Muggah formerly stood.
Ihe nseof the inundation is said to have
peen of unparaPjled rapidity, the hight of
five feet being reported to have been attain
ed in two minutes ! Although we were to
read "hours" instead of "minutes," it will
not be difficult to understand what a wild
excitement and fearful havoc it must have
caused, with no succor at hand.
All the houses on the island were swept
away, and it is particularly reported that
most of those staying at the hotel, were
drowned.
A list of reported victims, we are inform
ed, was forwarded to Brashear City or Ber
wick's Bay, but we have not been able to
find any one in the city who has brought
up a copy of it with him. We have, how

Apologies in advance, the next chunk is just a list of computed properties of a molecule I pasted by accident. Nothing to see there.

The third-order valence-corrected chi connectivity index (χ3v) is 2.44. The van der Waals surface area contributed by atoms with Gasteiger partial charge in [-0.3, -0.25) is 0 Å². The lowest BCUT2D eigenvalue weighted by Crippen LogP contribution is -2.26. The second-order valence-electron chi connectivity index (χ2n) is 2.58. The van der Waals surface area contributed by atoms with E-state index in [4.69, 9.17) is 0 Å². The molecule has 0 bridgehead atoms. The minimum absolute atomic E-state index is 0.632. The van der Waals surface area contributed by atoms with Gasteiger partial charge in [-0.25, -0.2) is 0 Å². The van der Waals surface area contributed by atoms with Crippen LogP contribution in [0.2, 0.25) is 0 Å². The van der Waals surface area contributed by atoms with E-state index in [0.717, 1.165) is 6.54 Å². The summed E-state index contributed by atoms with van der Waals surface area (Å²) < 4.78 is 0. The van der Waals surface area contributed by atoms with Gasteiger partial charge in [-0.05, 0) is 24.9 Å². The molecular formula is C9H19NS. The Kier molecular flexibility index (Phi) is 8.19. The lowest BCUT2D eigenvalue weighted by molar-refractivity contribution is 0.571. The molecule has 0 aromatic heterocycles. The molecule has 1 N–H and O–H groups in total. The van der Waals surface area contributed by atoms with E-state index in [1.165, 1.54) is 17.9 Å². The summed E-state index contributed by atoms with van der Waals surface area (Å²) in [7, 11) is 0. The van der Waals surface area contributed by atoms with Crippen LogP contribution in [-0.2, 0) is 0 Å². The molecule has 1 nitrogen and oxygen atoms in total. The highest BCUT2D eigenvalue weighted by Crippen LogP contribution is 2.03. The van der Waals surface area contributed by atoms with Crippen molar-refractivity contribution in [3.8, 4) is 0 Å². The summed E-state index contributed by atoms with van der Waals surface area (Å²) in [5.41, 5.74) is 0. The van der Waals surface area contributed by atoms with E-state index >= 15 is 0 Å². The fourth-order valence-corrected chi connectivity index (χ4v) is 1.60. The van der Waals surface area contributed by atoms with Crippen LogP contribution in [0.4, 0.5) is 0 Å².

ever, heard the names of a few of those al
leged to have been drowned, and give them
as. they have reached us; but without
vouching for their correctness; Mr. Herr,of
this city; Wm. Rochelle,of Pattersonville;
Mrs. Como, (name probably otherwise
spelled) of Pattersonville; John Muggah,
co-proprietor of the hotel, wife, five chil
dren and brother; Mrs. Masked and two
children, of franklin barkeeper of the ho
tel, name n it ascertained.
It is staled that there were about four
hundred persons on tho island at the time
of the disaster; and the number surviving
on the wreck of tho Star is estimated at
from 250 to 275.
Most of these reports, with numerous
others to be traced to no reliablo source,
were curious throughout tho c'ty last
night, and iintunilly created great excite
ment, which will not be allayed until we
have a fuller and minute particulars of the
disaster. It may be safely inferred, how
ever, that tho worst of it, as a whole, is
given in our version of it, and that efficient
aid has been forwarded to the survivors.
The fact of a list of those sacrificed having